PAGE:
Keeping My Hand In

 There is a scene in the film adaptation of Truman Capote’s novella Breakfast at Tiffany’s where Audrey Hepburn’s elegant Holly Golightly leans over to Paul Varjak and whispers:

“Hey, did you ever steal anything from a 5 and 10, when you were a kid, I mean?”

To which, he responds that he didn’t because he was a “sensitive, bookish type.”  And, then Holly tells him that she did steal and still does, every now and again.

“Just to keep my hand in,” she explains.

That’s kind of how I feel about music these days.

In last week’s Follow the Prophet post, Jessica commented:

“There is certainly something magical about finding the music that speaks to you in your youth, nothing compares! I have recently been grieving this very thing. Although I’m only 32, I’m a full-time working mom living in a conservative, unimaginative community. I don’t pay as much attention to new music as I used to. My subscriptions to Spin and Rolling Stone have long-expired, replaced by ‘Parenting’ (how could I resist? Couponing made it only $3.99 for the whole year!) and my husband’s “Backpacker” … I’ve spent a lot of time searching out the best live shows, or new music, but it hasn’t even crossed my mind in years.”

I like to think I am still passionate about music, still interested in searching out amazing live performances, still on top of all the albums destined to make end of the year best-of lists, already listening to the bands and albums that will keep music interesting and exciting. When we moved to England four years ago, we were ecstatic. The MTV2 here played videos! And, they were videos from bands we loved! Every Wednesday, my husband would pick up a copy of NME Magazine on the way to work and we’d devour it, searching for new bands. Each night, we’d gather as a family around the television to watch the MTV2 Rock Countdown. The kids stomped around the living room doing their wild, freak out dances to “Knights of Cydonia” by Muse and “Bones” by the Killers. My boy, branching out from our taste a bit, stood on the couch with the wooden mast of a toy pirate ship which he made into a microphone; perfectly mimicking Gerard Way’s every move in the video for “Welcome to the Black Parade.” My husband and I were keeping our obsession with music alive and passing it on to the next generation.

However, four years on, I’m in a slump and I’m really just keeping my hand in. The truth is that I haven’t been to a live show since I was pregnant for my now eight-year-old son (Weezer, Jimmy Eat World and Tenacious D — I felt enormous and old and gave drunken frat boys a hard time for smoking around me). I still get e-mails from Ticketmaster every week, telling me which shows I can’t miss. I still pick up the occasional NME and look through the listings and I still feel the urge to go and see this band or that band. However, it’s not long before reality intrudes on my plans. I realize that poverty, or children, or child-induced poverty will keep me from seeing Arcade Fire, the Yeah, Yeah Yeahs, or The White Stripes. I live a little over an hour from London, but the thought of buying tickets for the show and train tickets and getting a babysitter that I can trust all night sends me straight to the couch where I numb myself with TV or Sudoku.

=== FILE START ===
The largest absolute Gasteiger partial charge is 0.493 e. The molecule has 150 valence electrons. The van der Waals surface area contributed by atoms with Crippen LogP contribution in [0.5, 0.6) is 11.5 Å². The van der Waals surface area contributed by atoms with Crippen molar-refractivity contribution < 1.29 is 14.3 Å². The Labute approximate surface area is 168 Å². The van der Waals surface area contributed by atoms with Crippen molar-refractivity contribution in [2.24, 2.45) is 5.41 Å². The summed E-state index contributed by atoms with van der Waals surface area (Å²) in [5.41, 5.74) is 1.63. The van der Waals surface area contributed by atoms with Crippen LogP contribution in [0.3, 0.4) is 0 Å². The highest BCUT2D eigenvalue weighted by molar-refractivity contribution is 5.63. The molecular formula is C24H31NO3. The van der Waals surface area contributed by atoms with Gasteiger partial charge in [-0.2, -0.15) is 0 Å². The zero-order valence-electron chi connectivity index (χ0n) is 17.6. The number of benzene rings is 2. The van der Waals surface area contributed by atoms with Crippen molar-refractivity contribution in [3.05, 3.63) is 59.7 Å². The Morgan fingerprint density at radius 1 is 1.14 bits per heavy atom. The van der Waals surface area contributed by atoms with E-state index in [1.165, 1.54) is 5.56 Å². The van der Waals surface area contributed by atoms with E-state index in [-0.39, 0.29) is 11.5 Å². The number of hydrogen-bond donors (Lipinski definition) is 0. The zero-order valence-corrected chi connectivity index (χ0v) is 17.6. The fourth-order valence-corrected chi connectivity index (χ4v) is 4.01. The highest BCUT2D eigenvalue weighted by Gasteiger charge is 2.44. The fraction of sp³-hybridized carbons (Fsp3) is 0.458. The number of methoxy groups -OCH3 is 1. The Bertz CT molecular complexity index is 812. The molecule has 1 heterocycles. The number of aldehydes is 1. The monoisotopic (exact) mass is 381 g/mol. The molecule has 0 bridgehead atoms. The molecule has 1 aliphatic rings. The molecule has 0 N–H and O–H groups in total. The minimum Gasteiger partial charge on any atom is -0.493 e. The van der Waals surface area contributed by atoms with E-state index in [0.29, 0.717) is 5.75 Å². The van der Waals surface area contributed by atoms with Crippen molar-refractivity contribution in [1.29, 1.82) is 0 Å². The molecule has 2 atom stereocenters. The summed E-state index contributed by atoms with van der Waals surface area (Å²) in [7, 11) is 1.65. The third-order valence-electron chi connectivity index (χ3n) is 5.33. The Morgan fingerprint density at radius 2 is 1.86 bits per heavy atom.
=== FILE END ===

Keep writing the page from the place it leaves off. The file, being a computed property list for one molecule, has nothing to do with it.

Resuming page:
I’ve considered venturing out alone, going to shows without my husband so I can solve the babysitting problem and halve the money problem. His taste has always been more spare and Teutonic than mine. And, it’s a proven fact that he never met a funky bass line he could resist, while my taste skews more towards singer-songwriters and jazz. It is increasingly difficult to think of a show we would be equally willing to overcome money and parental obstacles to see. But, I can’t do it. Our passion for music has been a shared passion. If our taste has not always been completely in line, the strength of our love for listening to and finding new music has been. I can’t go it alone.

This apathy has rather depressingly leaked into my listening habits as well. I’ve only picked up a few new albums this year and nothing that’s really moved me. Like Jessica, I’ve been reaching again and again for comfort food – music that I discovered young and have loved for a long time. Last week, Jessica went on to say: “I realize that I stick with those same tunes that spoke to me when I was 16, cuz they still speak to me. I may not have the time or need to sit in my room listening to Tori Amos while writing in my journal. But she still gets frequent play on my iPod while I work in my office, because I have the same emotional responses. And that’s ok – I’m in good company.”

How do you feel? Do you still listen to the music you found at 16? Has your taste remained the same? Are you still looking for the thrill of finding the music that speaks to you?